AUSTRALIA has spent the past four years trying to work out what Ashton Agar is made of and the riddle is just as complex now as when he first took the cricket world by storm.
Agar’s long-awaited second life as a Test star begins on Sunday in the first Test against Bangladesh, and exactly like his memorable debut at Trent Bridge, he is once again diving straight into the deep end.
Selectors and captain Steve Smith believe Agar is the man to help Australia ultimately conquer the final frontier that is winning in India.
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However, that mission is still four years away, and the 23-year-old is under enormous pressure in Dhaka to prove he is the man for the here and now, particularly given one of the stars of this year’s improved Indian tour Stephen O’Keefe has been left at home.
Agar’s 35-match Sheffield Shield record of 96 wickets at an average of 39.68 is far from flattering, but selectors and West Australian coach Justin Langer argue those numbers are largely irrelevant when his home ground is the pace-friendly WACA.
Shane Warne was picked on instinct not averages, and the gut feel selectors have always had about Agar’s natural skill and match-winning abilities have grown stronger over the past 12 months to the point where they’ve gone all-in on him leading Australia to an important victory in Bangladesh.
“We go back to his first Test, it’s still one of my favourite memories (Agar scoring 98 batting at No. 11). Talk about watching Gladiator, or Braveheart or Rocky Balboa, when I watched Ash batting with Hughesy (Phil Hughes), that’s some of the best entertainment I’ve ever seen,” Langer told The Sunday Telegraph.
“He’s a great package for any selector. That’s why we’ve been so interested in him for so long here in WA. His left-arm orthodox is developing rapidly, he’s probably one of the top two or three fielders in Australia and his batting.
“If guys like Shane Warne, Murali and Harbhajan Singh had a tough time playing at the WACA, then Ashton has done a really good job for us.
“He took 10 wickets in a game last year in Sydney in conditions that were conducive. While he’ll be playing against guys in Bangladesh who have been brought up playing spin bowling, he’ll get conditions that are conducive.
“He’s tall, he spins them, his accuracy is getting better. He’s been bowling more in the last 12 months than he has in a long time so I hope that means he’s prepared and ready to go.”
Agar suffered a major come down after his whirlwind Test start in 2013 lasted just two matches, and Langer says the long road back has been character building.
“For most people it’s a natural reaction. You spend your life dreaming about having a baggy green cap and then you’re there and there’s no greater feeling. But then to have it taken away, at the time it’s hard to see past the end of your nose,” said Langer.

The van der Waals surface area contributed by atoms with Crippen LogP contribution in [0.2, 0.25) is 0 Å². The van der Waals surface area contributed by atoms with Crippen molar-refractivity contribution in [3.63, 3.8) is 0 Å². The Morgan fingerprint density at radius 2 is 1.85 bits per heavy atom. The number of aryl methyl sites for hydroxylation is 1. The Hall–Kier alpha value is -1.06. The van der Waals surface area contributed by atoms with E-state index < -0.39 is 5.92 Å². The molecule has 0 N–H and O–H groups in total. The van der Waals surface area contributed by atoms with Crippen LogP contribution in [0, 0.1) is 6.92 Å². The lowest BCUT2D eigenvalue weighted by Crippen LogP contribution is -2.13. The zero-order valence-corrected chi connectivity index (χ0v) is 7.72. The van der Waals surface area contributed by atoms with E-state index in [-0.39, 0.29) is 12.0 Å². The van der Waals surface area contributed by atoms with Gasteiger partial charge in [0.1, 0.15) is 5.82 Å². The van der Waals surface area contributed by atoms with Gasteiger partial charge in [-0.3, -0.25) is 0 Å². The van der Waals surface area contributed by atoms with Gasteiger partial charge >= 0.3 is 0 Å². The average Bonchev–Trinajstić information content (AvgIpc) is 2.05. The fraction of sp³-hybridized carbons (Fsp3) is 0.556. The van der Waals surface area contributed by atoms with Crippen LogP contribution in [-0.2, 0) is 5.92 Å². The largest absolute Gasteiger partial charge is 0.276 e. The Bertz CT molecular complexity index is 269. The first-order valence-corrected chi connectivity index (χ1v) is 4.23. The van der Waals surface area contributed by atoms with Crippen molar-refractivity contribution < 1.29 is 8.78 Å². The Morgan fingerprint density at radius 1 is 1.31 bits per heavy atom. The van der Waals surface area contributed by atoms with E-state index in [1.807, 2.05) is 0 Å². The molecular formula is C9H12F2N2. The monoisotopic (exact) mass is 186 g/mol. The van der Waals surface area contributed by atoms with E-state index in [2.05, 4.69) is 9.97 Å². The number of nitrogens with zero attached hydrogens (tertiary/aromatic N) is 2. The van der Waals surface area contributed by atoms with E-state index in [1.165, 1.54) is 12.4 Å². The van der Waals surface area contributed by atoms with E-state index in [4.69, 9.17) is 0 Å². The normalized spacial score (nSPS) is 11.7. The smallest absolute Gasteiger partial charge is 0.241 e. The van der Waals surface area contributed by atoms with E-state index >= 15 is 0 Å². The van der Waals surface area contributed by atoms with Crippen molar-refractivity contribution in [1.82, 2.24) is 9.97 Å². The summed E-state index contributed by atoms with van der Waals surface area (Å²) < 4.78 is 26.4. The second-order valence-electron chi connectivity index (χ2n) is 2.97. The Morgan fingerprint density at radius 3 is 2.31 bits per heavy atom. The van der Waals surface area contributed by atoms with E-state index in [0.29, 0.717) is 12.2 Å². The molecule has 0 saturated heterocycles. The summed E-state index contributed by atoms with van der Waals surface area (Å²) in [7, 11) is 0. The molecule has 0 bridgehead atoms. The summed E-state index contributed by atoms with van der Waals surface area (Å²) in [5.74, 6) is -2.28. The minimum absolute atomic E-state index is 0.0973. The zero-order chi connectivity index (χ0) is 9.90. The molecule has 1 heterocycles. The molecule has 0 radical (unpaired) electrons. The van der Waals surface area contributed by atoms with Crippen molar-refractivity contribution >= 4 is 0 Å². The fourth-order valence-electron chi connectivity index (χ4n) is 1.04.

“But he’s a real student of the game, a real student of life actually. He realised it was a tough time and he’s worked really hard to get himself back to where he is now. From that point of view, he’s shown some great character and some courage.
“He’s gone away and got better. It’s an awesome achievement for him.”
Agar’s magical 98 on debut doesn’t change the fact it’s with the ball that he must make a name for himself.
O’Keefe’s unceremonious dumping has been in part put down to an assertion that after a boom 12-wicket man-of-the-match performance in the only Test Australia won, in Pune, the Indian batsmen worked him out as the series wore on.
It’s a harsh assessment given O’Keefe finished with 19 wickets at a very professional average of 23, and his ironman 77-over haul in the third Test in Ranchi had helped keep Australia alive in the series.
Right up until the fourth Test Smith was able to rely on O’Keefe’s consistent contributions from one end, and the heat is on Agar to show the same kind of consistency.
“I think he’s come a long way over the last year particularly. He’s been bowling very well in the nets. His lengths have been exceptional so if he can get those right in the game I’m sure he’ll have a big impact for us,” said Smith.
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“He’s got a lot more consistent. And a lot more accurate and I think in those conditions accuracy is the key.
“Ashton has obviously been on the radar for a long time and someone we see as having a pretty bright future. We saw this as an opportunity to give Ashton another opportunity and hopefully he takes it with both hands.”
Source: sports dailytelegraph